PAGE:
In recognized language frameworks like the International English Language Testing System (IELTS) and the Common European Framework for Reference for Languages (CEFR), fluency is measured through both accuracy and expression. In oral assessments, speakers must demonstrate comprehension, measured through prosodic markers. To achieve the highest IELTS score, for example, the language learner must demonstrate “fully operational command of the language. Their use of English is appropriate, accurate and fluent, and shows complete understanding.”
Language learners who lack prosodic skills, however, may struggle to be understood by native speakers, even if their pronunciation is spot-on. Research suggests that failing to support prosody development can actually set ESL students back.
In both ORF and language learning, assessing prosody poses many challenges.
The key issue of assessing and reporting prosody in reading assessments is one we can all appreciate — time. Time is a precious commodity in the classroom, and educators are already heavily burdened by assessments and reporting for literacy and numeracy. Adding a prosody measurement to the mix can make assessments even more daunting.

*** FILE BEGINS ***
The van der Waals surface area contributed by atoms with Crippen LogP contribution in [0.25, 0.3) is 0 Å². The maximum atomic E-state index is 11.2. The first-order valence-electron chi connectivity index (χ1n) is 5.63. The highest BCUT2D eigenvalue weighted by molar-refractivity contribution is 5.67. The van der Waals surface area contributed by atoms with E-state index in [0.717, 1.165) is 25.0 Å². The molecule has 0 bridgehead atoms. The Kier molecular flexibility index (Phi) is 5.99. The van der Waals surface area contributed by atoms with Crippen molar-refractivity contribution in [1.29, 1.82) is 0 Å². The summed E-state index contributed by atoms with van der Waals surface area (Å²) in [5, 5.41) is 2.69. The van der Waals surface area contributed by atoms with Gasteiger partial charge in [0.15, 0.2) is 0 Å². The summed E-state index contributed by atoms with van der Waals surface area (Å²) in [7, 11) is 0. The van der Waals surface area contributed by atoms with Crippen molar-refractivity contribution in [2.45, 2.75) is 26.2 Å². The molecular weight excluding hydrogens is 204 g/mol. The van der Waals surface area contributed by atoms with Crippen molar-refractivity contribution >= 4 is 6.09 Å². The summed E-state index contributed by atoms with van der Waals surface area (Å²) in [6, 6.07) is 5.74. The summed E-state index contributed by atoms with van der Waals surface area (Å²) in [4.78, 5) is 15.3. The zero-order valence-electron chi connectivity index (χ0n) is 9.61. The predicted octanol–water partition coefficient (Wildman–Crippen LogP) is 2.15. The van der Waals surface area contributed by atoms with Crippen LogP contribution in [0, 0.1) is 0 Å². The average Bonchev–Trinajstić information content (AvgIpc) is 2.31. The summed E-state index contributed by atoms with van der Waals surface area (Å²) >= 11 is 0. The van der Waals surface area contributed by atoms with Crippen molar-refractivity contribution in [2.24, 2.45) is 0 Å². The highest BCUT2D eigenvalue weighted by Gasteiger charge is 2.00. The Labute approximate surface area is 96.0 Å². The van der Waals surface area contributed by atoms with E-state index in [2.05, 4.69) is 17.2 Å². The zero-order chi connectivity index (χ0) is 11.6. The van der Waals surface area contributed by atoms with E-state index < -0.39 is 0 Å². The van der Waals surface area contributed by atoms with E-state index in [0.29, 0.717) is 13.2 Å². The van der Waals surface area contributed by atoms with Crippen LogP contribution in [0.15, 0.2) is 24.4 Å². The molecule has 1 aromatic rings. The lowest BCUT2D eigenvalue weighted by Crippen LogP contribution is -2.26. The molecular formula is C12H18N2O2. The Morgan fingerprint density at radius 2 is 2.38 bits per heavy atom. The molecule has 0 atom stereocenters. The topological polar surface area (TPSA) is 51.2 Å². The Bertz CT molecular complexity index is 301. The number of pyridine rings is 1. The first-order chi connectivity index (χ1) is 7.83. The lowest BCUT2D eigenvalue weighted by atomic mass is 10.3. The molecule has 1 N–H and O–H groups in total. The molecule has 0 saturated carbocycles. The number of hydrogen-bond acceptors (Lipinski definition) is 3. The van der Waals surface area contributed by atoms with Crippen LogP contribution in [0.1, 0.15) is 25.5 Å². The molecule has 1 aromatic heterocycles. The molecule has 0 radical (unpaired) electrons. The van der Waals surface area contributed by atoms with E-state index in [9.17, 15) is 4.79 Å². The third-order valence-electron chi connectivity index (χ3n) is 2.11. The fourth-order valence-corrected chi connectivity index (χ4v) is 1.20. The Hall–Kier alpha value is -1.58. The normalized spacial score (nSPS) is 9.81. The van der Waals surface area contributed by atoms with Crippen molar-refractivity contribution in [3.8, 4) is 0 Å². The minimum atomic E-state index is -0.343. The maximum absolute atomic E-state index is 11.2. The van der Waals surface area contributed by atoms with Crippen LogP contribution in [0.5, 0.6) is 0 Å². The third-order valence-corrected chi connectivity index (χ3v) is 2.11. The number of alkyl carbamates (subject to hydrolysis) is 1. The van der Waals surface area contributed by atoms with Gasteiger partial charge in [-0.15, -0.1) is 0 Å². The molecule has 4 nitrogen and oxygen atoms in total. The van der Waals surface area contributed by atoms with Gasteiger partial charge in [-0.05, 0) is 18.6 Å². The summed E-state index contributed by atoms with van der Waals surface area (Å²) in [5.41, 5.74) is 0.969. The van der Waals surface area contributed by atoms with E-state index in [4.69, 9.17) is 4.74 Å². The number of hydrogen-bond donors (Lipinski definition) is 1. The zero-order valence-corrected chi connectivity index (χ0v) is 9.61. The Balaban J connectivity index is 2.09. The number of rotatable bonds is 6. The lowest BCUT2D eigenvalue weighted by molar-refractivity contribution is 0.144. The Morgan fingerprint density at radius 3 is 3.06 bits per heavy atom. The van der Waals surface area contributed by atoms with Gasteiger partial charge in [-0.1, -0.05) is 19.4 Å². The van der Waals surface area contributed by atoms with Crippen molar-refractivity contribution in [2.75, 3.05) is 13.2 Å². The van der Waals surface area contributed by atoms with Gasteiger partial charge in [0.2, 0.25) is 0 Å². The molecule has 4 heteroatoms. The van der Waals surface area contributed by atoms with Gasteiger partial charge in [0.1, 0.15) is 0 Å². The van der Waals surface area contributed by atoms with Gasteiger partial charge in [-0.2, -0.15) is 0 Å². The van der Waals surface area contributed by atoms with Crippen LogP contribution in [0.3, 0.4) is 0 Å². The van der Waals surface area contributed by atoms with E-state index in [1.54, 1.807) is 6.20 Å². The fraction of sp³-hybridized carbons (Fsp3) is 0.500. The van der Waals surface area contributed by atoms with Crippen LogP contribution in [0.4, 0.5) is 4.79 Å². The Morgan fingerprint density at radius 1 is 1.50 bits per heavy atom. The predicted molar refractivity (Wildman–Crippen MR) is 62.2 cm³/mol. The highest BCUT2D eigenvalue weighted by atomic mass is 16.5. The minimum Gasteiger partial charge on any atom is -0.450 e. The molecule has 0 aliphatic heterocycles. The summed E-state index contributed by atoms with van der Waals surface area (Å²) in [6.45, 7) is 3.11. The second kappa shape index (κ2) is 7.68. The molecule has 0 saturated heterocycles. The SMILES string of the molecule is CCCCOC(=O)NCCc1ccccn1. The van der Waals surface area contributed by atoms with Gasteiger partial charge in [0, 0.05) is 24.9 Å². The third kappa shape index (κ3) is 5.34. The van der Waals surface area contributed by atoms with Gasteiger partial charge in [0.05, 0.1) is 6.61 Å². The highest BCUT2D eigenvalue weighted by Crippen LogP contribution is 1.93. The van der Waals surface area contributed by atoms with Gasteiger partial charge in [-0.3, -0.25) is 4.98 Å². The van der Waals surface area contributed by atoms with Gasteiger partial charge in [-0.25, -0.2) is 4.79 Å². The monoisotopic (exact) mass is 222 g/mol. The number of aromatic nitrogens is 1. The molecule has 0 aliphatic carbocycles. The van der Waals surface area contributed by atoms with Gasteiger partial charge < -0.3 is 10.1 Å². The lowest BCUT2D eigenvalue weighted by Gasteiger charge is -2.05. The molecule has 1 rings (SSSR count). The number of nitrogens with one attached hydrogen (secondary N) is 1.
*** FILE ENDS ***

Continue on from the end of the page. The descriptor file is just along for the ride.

While reading speed, accuracy, and comprehension are well observed and tracked, prosody measures are often overlooked. In observed assessment, it is virtually impossible to track reading accuracy and prosody at the same time.
In addition, some educators have reported that they are not always confident when “measuring” prosody, especially when undertaken simultaneously with ORF marking. This reliance on intuitive scoring can leave some educators feeling uncertain and uneasy, with prosody assessment feeling more like an art than a science.
Our education partners have reported that the complexity of simultaneously tracking accuracy and prosody is also a challenge in language learning.